Often when developers engage with the public their reaction is one of fear, mistrust and trepidation. ‘Why is there a need for these new houses? The schools, doctors and roads are full and we can’t cope with any more houses….we want the infrastructure first’. None of these thoughts are particularly irrational, after all parts of South East England are home to the most densely populated areas in Europe. Traffic congestion and long waiting times for GP appointments are not uncommon features of life in many parts of the UK.
One of my frustrations as a Town Planner working in this industry is the slow pace of investment in infrastructure, after the cheque has been signed by the developer. I am always reminded of one particular meeting with a Parish Council whose first question after my presentation was “there are two housing sites in the town being built, the developers promised us money for our community hall and we haven’t seen it. We don’t trust you or your industry”. When I pointed out to them that the monies had been paid to the District Council some 2 years previously, they simply didn’t believe me. However, a couple of days later, I did receive a very polite phone call from the Parish Clerk stating that yes indeed the six figure sum had been received by the council and yes, the District council had sat on it for two years and not told the Parish. They were particularly grateful to me for pointing it out. Unfortunately, that is not uncommon.
Section 106 agreements are legal agreements that are attached to a planning permission, legally binding the developer or landowner into paying monies towards local infrastructure improvements, that mitigate the impact of that particular scheme. However, as outlined in my tale above, the suspicion amongst developers and local communities is that councils are spending only a fraction of what they have received, and that the rest has disappeared into a sizeable black hole. Quite how big, no one knows.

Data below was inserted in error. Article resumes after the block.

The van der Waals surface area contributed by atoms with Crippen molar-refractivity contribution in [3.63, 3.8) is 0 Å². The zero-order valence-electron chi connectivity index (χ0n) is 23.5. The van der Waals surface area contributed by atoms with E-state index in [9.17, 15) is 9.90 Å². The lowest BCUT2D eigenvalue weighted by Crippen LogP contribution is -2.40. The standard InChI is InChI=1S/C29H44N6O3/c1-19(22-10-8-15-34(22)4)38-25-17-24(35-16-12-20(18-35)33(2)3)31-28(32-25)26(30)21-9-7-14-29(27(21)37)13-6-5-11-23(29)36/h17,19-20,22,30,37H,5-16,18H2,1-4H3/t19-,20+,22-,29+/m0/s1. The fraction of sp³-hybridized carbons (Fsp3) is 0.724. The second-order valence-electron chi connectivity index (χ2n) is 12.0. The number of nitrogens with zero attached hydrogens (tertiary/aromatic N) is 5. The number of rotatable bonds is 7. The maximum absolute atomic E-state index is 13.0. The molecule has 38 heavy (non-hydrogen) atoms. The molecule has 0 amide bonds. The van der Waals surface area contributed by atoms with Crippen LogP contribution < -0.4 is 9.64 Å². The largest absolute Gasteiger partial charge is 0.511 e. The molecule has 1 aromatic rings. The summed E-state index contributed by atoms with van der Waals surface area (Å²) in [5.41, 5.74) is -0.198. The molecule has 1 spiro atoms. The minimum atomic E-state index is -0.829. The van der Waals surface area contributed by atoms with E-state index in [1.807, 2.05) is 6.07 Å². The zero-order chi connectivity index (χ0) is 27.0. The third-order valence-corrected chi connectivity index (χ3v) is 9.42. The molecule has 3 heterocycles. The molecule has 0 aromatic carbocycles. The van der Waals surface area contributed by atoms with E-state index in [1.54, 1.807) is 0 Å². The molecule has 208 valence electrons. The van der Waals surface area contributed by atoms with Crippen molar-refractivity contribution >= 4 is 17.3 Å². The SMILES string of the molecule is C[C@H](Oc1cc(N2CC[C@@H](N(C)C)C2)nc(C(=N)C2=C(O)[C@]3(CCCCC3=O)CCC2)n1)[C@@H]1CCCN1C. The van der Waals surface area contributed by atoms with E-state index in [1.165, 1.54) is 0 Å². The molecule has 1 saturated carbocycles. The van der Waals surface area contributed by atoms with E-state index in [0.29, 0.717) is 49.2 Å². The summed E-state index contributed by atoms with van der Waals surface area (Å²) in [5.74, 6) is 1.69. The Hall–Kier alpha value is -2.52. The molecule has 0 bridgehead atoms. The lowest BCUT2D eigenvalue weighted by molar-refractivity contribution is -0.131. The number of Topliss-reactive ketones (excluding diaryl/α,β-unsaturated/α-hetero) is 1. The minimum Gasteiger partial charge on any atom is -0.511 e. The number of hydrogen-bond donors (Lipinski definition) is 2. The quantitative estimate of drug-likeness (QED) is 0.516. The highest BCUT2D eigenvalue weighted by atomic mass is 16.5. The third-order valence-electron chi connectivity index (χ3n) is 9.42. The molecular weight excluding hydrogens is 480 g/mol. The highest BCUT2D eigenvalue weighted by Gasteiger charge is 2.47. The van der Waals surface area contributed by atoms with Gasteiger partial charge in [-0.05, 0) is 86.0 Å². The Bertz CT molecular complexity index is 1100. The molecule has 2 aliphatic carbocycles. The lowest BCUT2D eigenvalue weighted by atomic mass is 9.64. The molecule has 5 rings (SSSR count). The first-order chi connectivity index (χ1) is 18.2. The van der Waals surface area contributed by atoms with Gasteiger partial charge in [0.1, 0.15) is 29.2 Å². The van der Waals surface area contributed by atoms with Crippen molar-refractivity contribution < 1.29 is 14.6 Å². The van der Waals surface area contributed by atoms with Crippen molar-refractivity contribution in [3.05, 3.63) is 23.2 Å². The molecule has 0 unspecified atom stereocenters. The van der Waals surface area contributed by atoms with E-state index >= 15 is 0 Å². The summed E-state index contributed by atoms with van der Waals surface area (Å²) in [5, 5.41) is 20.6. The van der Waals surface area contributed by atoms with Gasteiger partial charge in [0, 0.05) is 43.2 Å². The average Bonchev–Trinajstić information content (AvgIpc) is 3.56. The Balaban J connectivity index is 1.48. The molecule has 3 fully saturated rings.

There has been no requirement on the part of local authorities to disclose the figures and dozens haven’t. Until now. Councils are now required to publish an annual report disclosing the size of their payments and how much they have spent.
In February 2019, Property Week magazine sent freedom-of-information (FOI) requests to all 343 local authorities in England asking how much in Section 106 and CIL payments they had received between 2013 and 2018, and how much they had spent.
The figures obtained by Property Week, published in September 2019 revealed that local authorities across England received at least £4bn in infrastructure contributions from developers over the period, but only spent 37% of what they had received. More than £2.5bn – or 63% – of the money they were paid by developers remains unspent.
In that context, it is no wonder that local people remain sceptical about the benefits of housing delivery. House building remains one of the most important contributors to GDP in this country and the benefits are considerable. Directly employing over 250,000 people the industry contributes to the Exchequer through a range of taxes such as Stamp Duty Land Tax, Corporation Tax and Value Added Tax (VAT). Notwithstanding the aforementioned significant contributions towards infrastructure development and of course the provision of affordable housing, delivered without public subsidy. A report by the consultancy Lichfields published in July 2018 highlighted that in the year 2017/18, house building generated £38 billion of economic output to the economy.
Local Authority Planning departments are under resourced and the officers are doing their best to provide a service to their communities. Therefore, it is up to you the great British public to engage with your local councillors at all levels of local government to ensure that the monies generated from the provision of new housing is spent in your local area. After all, it is only right that your local community gets to share in this benefit.
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David Morris - Planning & Operations Director: 01926 836910 / firstname.lastname@example.org